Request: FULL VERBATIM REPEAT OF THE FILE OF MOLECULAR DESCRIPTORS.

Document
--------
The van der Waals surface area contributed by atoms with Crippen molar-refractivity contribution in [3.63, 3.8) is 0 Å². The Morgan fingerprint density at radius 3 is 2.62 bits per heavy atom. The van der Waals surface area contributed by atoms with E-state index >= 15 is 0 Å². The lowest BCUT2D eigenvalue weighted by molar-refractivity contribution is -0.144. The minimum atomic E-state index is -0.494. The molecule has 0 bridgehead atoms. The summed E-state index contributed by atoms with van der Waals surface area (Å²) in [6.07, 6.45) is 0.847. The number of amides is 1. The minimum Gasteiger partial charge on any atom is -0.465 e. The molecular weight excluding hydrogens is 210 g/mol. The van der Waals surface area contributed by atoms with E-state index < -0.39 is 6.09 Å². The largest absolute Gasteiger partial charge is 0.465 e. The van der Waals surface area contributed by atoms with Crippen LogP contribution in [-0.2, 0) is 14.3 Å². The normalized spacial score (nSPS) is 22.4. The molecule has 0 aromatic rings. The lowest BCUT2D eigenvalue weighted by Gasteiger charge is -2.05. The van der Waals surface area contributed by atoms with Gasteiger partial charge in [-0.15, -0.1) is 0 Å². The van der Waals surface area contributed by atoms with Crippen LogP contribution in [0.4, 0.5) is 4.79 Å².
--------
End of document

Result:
The van der Waals surface area contributed by atoms with Crippen molar-refractivity contribution in [3.63, 3.8) is 0 Å². The Morgan fingerprint density at radius 3 is 2.62 bits per heavy atom. The van der Waals surface area contributed by atoms with E-state index >= 15 is 0 Å². The lowest BCUT2D eigenvalue weighted by molar-refractivity contribution is -0.144. The minimum atomic E-state index is -0.494. The molecule has 0 bridgehead atoms. The summed E-state index contributed by atoms with van der Waals surface area (Å²) in [6.07, 6.45) is 0.847. The number of amides is 1. The minimum Gasteiger partial charge on any atom is -0.465 e. The molecular weight excluding hydrogens is 210 g/mol. The van der Waals surface area contributed by atoms with E-state index < -0.39 is 6.09 Å². The largest absolute Gasteiger partial charge is 0.465 e. The van der Waals surface area contributed by atoms with Crippen LogP contribution in [-0.2, 0) is 14.3 Å². The normalized spacial score (nSPS) is 22.4. The molecule has 0 aromatic rings. The lowest BCUT2D eigenvalue weighted by Gasteiger charge is -2.05. The van der Waals surface area contributed by atoms with Gasteiger partial charge in [-0.15, -0.1) is 0 Å². The van der Waals surface area contributed by atoms with Crippen LogP contribution in [0.4, 0.5) is 4.79 Å².